Hybridization is an important strategy for the modification of anticancer peptides (ACPs) which would improve therapeutic efficacy, reduce toxicity, etc. ( 21 , 22 ). From the medicinal chemistry approach, it is a common practice to employ amide linkage (a stable covalent bond) for connecting two biologically active molecules (hybridization) in order to enhance /improve the pharmaceutical properties of the resultant molecule. Such linkage is quite stable in the environment (in vitro), but it is disconnected when the hybrid molecule enters a biological system and faces esterase or amidase enzymes. In the present study, this strategy was used to prepare peptide conjugates. In each peptide conjugate, one anticancer peptide was connected to a known chemical agent as an anticancer compound, so that both components of each peptide conjugate could participate and increase the bioactivity of the final molecule. It is noteworthy that both peptides ( 7 , 23 ) as well as the other anticancer agents, i.e.ciprofloxacin and the triazole compound used in the experiments, were known molecules with good stability.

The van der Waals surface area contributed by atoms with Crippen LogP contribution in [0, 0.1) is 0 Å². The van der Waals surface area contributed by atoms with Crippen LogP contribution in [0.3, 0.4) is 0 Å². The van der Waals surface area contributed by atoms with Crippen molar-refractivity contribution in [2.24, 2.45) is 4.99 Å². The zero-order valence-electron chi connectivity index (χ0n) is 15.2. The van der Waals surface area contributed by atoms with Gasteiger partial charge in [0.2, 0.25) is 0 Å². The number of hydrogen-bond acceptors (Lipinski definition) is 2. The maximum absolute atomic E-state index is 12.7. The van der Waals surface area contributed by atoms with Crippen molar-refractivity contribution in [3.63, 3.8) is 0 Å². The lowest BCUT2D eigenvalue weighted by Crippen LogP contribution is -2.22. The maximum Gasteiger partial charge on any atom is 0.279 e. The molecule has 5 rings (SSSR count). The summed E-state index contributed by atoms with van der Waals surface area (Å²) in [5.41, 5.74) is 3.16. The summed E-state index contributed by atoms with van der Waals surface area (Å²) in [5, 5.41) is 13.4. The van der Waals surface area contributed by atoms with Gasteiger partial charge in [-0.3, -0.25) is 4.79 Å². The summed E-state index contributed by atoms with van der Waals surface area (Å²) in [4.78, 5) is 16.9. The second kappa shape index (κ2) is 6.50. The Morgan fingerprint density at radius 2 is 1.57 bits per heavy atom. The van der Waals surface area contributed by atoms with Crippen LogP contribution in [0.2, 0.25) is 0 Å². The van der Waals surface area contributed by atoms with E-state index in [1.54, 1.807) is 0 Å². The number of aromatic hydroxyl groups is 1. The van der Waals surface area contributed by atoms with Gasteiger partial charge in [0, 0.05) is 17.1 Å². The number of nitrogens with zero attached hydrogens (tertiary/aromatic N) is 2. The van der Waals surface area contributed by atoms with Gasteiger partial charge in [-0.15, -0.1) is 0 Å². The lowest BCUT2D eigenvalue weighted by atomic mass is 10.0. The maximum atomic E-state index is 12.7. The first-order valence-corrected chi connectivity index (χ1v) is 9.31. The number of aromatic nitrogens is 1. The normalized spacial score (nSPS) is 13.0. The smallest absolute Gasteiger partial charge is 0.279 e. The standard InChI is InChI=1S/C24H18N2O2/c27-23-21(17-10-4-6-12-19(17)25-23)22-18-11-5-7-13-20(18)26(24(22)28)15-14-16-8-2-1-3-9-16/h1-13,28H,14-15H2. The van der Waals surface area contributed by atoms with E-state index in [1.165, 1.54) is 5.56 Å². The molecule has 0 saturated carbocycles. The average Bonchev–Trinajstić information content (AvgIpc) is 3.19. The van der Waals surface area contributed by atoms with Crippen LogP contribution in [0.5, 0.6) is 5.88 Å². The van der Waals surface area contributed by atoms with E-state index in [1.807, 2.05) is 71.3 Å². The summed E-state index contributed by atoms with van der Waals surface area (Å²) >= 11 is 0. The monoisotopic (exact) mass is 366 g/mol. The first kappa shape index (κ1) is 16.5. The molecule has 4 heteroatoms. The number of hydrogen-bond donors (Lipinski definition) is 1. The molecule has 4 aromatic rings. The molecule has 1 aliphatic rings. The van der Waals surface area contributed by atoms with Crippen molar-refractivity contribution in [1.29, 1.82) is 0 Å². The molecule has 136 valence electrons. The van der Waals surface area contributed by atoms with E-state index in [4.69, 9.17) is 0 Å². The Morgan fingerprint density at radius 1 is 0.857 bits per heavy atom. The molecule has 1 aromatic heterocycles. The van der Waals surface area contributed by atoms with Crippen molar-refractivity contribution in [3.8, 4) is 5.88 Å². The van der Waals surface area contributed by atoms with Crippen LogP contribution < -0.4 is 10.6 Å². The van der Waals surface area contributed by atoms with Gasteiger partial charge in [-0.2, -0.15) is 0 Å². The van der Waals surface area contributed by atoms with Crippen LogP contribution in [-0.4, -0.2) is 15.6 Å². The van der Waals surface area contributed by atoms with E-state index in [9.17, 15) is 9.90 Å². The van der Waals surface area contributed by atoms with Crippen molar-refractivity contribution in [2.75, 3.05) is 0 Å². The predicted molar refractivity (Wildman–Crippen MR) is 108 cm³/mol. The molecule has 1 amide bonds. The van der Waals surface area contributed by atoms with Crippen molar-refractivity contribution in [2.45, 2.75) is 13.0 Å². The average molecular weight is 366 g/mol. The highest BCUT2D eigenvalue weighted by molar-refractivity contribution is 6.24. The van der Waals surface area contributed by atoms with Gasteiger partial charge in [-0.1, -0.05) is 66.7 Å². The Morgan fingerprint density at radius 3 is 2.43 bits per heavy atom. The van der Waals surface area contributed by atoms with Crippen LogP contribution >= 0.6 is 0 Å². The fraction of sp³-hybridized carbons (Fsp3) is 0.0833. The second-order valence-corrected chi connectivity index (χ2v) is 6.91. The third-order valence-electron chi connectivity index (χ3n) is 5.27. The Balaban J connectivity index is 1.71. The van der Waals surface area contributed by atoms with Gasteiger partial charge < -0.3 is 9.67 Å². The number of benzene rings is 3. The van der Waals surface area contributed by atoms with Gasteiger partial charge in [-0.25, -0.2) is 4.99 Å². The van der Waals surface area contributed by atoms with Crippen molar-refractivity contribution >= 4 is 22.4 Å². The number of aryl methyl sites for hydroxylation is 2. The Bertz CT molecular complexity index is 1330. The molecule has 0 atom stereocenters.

5.1. Peptide and Peptide Conjugate Synthesis